Home' Technology Review : November December 2008 Contents FEATURE STORY
TECHNOLOGY REVIEW NOVEMBER /DECEMBER
the energy captured by the dyes would drive the water-splitting
reaction. Either way, solar energy would be converted into hydro-
gen fuel that could be easily stored and used at night---or when-
ever it's needed.
Nocera's audacious claims for the importance of his advance
are the kind that academic chemists are usually loath to make in
front of their peers. Indeed, a number of experts have questioned
how well his system can be scaled up and how economical it will
be. But Nocera shows no signs of backing down. "With this dis-
covery, I totally change the dialogue," he told the audience in May.
"All of the old arguments go out the window."
THE DARK SIDE OF SOLAR
Sunlight is the world's largest potential source of renewable energy,
but that potential could easily go unrealized. Not only do solar pan-
els not work at night, but daytime production waxes and wanes as
clouds pass overhead. That's why today most solar panels---both
those in solar farms built by utilities and those mounted on the
roofs of houses and businesses---are connected to the electrical
grid. During sunny days, when solar panels are operating at peak
capacity, homeowners and companies can sell their excess power
to utilities. But they generally have to rely on the grid at night, or
when clouds shade the panels.
This system works only because solar power makes such a tiny
contribution to overall electricity production: it meets a small
fraction of 1 percent of total demand in the United States. As the
contribution of solar power grows, its unreliability will become
an increasingly serious problem.
If solar power grows enough to provide as little as 10 percent
of total electricity, utilities will need to decide what to do when
clouds move in during times of peak demand, says Ryan Wiser,
a research scientist who studies electricity markets at Lawrence
Berkeley National Laboratory in Berkeley, CA. Either utilities will
need to operate extra natural-gas plants that can quickly ramp
up to compensate for the lost power, or they'll need to invest in
energy storage. The first option is currently cheaper, Wiser says:
"Electrical storage is just too expensive."
But if we count on solar energy for more than about 20 per-
cent of total electricity, he says, it will start to contribute to what's
called base load power, the amount of power necessary to meet
minimum demand. And base load power (which is now supplied
mostly by coal-fired plants) must be provided at a relatively con-
stant rate. Solar energy can't be harnessed for this purpose unless
it can be stored on a large scale for use 24 hours a day, in good
weather and bad.
In short, for solar to become a primary source of electricity, vast
amounts of a ordable storage will be needed. And today's options
for storing electricity just aren't practical on a large enough scale,
says Nathan Lewis, a professor of chemistry at Caltech. Take one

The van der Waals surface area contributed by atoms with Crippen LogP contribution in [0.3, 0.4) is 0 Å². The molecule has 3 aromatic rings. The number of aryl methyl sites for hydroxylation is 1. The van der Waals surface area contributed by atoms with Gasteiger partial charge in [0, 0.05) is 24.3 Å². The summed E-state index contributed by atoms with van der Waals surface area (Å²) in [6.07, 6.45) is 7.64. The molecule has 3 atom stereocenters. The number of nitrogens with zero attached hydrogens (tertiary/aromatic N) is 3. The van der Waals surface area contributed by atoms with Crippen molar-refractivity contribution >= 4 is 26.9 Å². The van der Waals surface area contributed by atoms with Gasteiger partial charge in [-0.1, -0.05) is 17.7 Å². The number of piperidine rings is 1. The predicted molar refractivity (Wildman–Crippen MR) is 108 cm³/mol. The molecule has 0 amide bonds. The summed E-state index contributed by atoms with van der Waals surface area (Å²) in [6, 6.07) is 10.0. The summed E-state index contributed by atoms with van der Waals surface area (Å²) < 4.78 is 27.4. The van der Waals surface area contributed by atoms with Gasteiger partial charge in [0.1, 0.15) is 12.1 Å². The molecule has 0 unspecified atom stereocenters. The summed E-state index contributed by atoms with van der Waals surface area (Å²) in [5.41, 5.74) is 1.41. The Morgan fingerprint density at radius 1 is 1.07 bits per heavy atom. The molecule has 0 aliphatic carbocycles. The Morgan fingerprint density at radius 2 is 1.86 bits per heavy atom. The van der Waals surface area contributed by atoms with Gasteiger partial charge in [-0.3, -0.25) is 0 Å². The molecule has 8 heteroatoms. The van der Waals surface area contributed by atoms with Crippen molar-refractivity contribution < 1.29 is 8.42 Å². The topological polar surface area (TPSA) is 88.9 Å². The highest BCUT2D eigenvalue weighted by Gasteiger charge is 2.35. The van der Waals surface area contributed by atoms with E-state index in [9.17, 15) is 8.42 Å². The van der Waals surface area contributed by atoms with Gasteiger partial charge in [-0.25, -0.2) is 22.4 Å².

of the least expensive methods: using electricity to pump water
uphill and then running the water through a turbine to generate
electricity later on. One kilogram of water pumped up 100 meters
stores about a kilojoule of energy. In comparison, a kilogram of
gasoline stores about 45,000 kilojoules. Storing enough energy
this way would require massive dams and huge reservoirs that
would be emptied and filled every day. And try finding enough
water for that in places such as Arizona and Nevada, where sun-
light is particularly abundant.
Batteries, meanwhile, are expensive: they could add $10,000
to the cost of a typical home solar system. And although they're
improving, they still store far less energy than fuels such as gas-
oline and hydrogen store in the form of chemical bonds. The
best batteries store about 300 watt-hours of energy per kilo-
gram, Lewis says, while gasoline stores 13,000 watt-hours per
kilogram. "The numbers make it obvious that chemical fuels
are the only energy-dense way to obtain massive energy stor-
age," Lewis says. Of those fuels, not only is hydrogen poten-
tially cleaner than gasoline, but by weight it stores much more
energy---about three times as much, though it takes up more
space because it's a gas.
The challenge lies in using energy from the sun to make such
fuels cheaply and e ciently. This is where Nocera's e orts to
mimic photosynthesis come in.
In real photosynthesis, green plants use chlorophyll to capture
energy from sunlight and then use that energy to drive a series
of complex chemical reactions that turn water and carbon diox-
ide into energy-rich carbohydrates such as starch and sugar. But
what primarily interests many researchers is an early step in
the process, in which a combination of proteins and inorganic
catalysts helps break water e ciently into oxygen and hydro-
The field of artificial photosynthesis got o to a quick start.
In the early 1970s, a graduate student at the University of Tokyo,
Nocera's audacious claims
are the kind that academic
chemists are usually loath
to make in front of their
peers. But Nocera shows
no signs of backing down:
"With this discovery, I
totally change the dialogue.
All of the old arguments go
out the window."
Links Archive January February 2009 September October 2008 Navigation Previous Page Next Page